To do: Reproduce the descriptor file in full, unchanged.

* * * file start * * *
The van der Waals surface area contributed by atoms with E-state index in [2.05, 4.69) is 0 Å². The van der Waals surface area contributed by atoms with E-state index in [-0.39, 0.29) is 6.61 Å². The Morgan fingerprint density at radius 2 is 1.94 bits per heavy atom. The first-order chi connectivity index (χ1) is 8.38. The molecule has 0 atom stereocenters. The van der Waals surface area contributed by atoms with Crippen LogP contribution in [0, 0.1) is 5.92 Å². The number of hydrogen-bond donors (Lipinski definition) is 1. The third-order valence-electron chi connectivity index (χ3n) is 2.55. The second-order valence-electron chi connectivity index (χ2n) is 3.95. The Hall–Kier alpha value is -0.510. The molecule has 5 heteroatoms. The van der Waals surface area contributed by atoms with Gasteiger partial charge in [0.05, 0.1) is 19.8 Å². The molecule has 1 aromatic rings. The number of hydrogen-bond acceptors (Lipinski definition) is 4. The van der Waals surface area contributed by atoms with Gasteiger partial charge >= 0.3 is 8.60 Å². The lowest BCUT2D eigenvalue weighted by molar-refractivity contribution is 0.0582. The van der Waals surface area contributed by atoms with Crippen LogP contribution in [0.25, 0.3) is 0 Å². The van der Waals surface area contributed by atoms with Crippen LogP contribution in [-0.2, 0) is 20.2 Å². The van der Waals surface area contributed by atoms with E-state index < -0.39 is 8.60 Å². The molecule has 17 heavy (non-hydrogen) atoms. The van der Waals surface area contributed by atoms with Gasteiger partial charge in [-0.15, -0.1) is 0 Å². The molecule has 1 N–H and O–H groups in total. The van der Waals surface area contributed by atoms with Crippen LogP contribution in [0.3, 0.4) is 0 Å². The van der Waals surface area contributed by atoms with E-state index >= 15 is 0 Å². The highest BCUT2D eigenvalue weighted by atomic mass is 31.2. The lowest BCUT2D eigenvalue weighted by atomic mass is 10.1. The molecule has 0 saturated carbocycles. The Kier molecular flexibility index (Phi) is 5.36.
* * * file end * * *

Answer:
The van der Waals surface area contributed by atoms with E-state index in [2.05, 4.69) is 0 Å². The van der Waals surface area contributed by atoms with E-state index in [-0.39, 0.29) is 6.61 Å². The Morgan fingerprint density at radius 2 is 1.94 bits per heavy atom. The first-order chi connectivity index (χ1) is 8.38. The molecule has 0 atom stereocenters. The van der Waals surface area contributed by atoms with Crippen LogP contribution in [0, 0.1) is 5.92 Å². The number of hydrogen-bond donors (Lipinski definition) is 1. The third-order valence-electron chi connectivity index (χ3n) is 2.55. The second-order valence-electron chi connectivity index (χ2n) is 3.95. The Hall–Kier alpha value is -0.510. The molecule has 5 heteroatoms. The van der Waals surface area contributed by atoms with Gasteiger partial charge in [0.05, 0.1) is 19.8 Å². The molecule has 1 aromatic rings. The number of hydrogen-bond acceptors (Lipinski definition) is 4. The van der Waals surface area contributed by atoms with Gasteiger partial charge >= 0.3 is 8.60 Å². The lowest BCUT2D eigenvalue weighted by molar-refractivity contribution is 0.0582. The van der Waals surface area contributed by atoms with Crippen LogP contribution in [0.25, 0.3) is 0 Å². The van der Waals surface area contributed by atoms with Crippen LogP contribution in [-0.2, 0) is 20.2 Å². The van der Waals surface area contributed by atoms with E-state index < -0.39 is 8.60 Å². The molecule has 17 heavy (non-hydrogen) atoms. The van der Waals surface area contributed by atoms with Gasteiger partial charge in [-0.15, -0.1) is 0 Å². The molecule has 1 N–H and O–H groups in total. The van der Waals surface area contributed by atoms with Crippen LogP contribution in [0.3, 0.4) is 0 Å². The van der Waals surface area contributed by atoms with E-state index >= 15 is 0 Å². The highest BCUT2D eigenvalue weighted by atomic mass is 31.2. The lowest BCUT2D eigenvalue weighted by atomic mass is 10.1. The molecule has 0 saturated carbocycles. The Kier molecular flexibility index (Phi) is 5.36.